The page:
June’s issue (no. 33) contains the final book in my series celebrating the 800th anniversary of Magna Carta. The culmination of this series contains the three foundations on which much of Britain’s constitutional fabric rests: Henry I’s Charter of Liberties which restored many of the ancient rights from the Saxon period, which had been usurped by his father and tyrannical brother William Rufus.
This provided much of the basis of the Magna Carta itself, issued by John at the behest of 25 English barons. Later versions issued by his son and grandson extended its protections to all freemen, not just the barons named in the original. Parts remain in statute even until today. Often overlooked, but much more significant for ordinary people, the Charter of the Forest was issued in 1217 by John’s son, Henry III (or rather, by his regent William Marshall). It reestablished the right to forage for food, collect firewood, graze animals in lands deemed Royal Forest. It remained in statute until repealed and replaced by the 1971 Wild Creatures and Forest Laws Act. As the book was being typeset the newly elected Tory government announced plans to replace the 1998 Human Rights Act with a new British Bill of Rights. Quite what this means remains to be seen.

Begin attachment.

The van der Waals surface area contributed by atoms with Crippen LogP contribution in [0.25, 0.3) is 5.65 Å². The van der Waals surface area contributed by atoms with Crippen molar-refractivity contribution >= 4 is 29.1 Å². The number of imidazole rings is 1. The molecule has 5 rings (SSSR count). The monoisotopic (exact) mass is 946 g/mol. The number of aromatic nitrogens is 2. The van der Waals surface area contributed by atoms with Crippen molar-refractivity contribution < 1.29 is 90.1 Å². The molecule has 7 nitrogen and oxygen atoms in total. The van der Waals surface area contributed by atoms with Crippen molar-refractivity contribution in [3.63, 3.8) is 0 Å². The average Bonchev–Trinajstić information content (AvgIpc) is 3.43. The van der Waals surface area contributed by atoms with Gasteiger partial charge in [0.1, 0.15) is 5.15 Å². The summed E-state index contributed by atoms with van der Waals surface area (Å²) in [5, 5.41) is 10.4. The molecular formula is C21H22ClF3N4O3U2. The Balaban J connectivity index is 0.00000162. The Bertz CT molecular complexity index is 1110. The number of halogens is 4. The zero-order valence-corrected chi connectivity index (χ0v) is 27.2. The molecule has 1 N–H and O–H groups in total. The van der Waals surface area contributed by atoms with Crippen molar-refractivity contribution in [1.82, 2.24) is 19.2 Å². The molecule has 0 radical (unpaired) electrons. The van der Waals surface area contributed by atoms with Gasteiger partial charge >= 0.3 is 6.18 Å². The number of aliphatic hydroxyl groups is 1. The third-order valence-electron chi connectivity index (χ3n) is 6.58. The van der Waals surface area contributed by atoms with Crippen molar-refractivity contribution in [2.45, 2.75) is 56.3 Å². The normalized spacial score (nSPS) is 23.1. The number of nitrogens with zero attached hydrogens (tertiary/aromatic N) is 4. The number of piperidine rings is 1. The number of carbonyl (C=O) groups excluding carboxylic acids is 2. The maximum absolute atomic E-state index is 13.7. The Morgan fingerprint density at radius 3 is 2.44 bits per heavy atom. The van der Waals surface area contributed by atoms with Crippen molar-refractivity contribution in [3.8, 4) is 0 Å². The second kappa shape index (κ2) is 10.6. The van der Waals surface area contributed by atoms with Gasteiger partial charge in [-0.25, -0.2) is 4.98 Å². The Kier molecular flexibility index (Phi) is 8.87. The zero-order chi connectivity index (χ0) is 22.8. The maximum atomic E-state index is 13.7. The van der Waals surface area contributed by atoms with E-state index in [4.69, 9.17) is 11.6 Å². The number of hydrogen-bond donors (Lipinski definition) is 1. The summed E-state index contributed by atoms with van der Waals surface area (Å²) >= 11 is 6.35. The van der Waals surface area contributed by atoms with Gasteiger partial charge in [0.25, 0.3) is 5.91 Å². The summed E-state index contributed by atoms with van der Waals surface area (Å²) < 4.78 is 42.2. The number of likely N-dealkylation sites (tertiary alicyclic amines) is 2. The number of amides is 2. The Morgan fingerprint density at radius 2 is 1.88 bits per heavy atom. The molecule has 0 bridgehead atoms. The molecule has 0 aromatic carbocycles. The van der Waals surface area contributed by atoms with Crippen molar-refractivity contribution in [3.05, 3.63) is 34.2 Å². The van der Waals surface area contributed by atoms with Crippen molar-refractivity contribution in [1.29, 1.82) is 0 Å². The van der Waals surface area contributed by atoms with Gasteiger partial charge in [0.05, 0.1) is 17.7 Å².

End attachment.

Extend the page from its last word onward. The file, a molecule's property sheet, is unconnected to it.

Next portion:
If you’d like a complete set, we have a small limited edition available to buy here.
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